A few years ago I heard Gabrielle Bernstein
speak live. I only remember one line: “Hold your dreams lightly.” Yes, I visualize and journal about dreams I hardly dare speak out loud. But staying present with the work, allowing creative flow, is the only way I truly get anything done. (This is something my coach Kirra Sherman
keeps reminding me).
Visualize the outcome. Say, “I ask for this or something better.” And then release it. Don’t choke your dreams, and be open to their manifestation looking different from how you’d originally imagined. Be here now.
“Share your strengths, not your weaknesses.”
I got this phrase on a Yogi Tea tab last week, and it got me thinking: obviously we don’t want to share our weaknesses, right? But let’s break it down. There’s more than one way to look at this statement, and it’s not so obvious.
How do you share in words?
1. How do you share yourself (or your life experiences) with others? In conversation (or status updates), do you complain about work, your health, your partner? Or do you share what’s going right in your life, what lights you up and makes you come alive?
This brought up a memory from June. Last month I had some overlap between work gigs, and I felt overwhelmed and exhausted. I went out for a friend’s birthday, and I saw another friend I hadn’t seen for a little while. She asked how everything was going, and I answered honestly that it was hard for me to approach that question without complaining, which I didn’t want to do. She didn’t push, and we eased into the conversation from a different angle. I felt good about being honest (and not giving more energy to the complaints), and she was probably glad I didn’t bombard her with my frustrations.
It’s not about being in denial. It’s about giving attention to what really matters.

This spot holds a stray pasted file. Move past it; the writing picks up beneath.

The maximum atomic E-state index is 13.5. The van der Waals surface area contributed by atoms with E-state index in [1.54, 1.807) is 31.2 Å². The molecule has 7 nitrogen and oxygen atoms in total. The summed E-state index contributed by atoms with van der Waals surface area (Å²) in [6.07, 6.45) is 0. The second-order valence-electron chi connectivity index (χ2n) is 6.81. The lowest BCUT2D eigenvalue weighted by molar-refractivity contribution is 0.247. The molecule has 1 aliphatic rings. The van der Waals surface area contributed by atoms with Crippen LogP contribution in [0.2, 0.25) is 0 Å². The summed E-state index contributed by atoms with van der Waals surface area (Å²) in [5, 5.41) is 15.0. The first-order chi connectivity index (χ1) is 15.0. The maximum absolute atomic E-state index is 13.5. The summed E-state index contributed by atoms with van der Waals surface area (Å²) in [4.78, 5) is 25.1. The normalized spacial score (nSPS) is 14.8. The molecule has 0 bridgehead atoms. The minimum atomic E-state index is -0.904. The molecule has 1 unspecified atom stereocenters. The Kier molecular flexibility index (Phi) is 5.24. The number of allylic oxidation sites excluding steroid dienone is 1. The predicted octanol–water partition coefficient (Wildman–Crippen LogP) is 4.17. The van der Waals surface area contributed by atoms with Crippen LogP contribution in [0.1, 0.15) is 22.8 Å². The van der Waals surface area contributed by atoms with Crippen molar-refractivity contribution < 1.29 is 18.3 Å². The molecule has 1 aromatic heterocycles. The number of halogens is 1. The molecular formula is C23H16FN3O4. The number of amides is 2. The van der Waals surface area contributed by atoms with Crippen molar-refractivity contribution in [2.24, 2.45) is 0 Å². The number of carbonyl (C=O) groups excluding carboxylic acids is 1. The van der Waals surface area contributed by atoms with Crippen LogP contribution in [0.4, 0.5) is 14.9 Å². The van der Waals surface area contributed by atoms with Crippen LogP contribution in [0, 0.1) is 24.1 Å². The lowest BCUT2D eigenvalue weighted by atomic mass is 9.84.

This week I’m reading Bird by Bird: Some Instructions on Writing and Life by Anne Lamott. I have to share this gem from the section on dialogue:
“You write a sh**ty first draft of it and you sound it out, and you leave in those lines that ring true and take out the rest. I wish there were an easier, softer way, a shortcut, but this is the nature of most good writing: that you find out things as you go along. Then you go back and rewrite. Remember: no one is reading your first drafts.”
You can’t edit a blank page. And unlike real life, the lives and worlds we create with our words can be revised, edited, even completely rewritten. That’s part of the creative process. The biggest part, actually. A coworker once told me, “Writing is 10% first draft and 90% revision.” He probably got it from somewhere else, but 10 years later I still remember him sharing that in the break room, so I attribute it to him.
Takeaway: Get out of your own way, get the words down, then go back and fix them. You got this.
This morning I read a passage in The War of Art by Steven Pressfield that I found helpful for where I am in my writing process. (I’m revising, and this week it feels especially daunting.)
“[A pro] understands that all creative endeavor is holy, but she doesn’t dwell on it. She knows if she thinks about that too much, it will paralyze her. So she concentrates on technique.”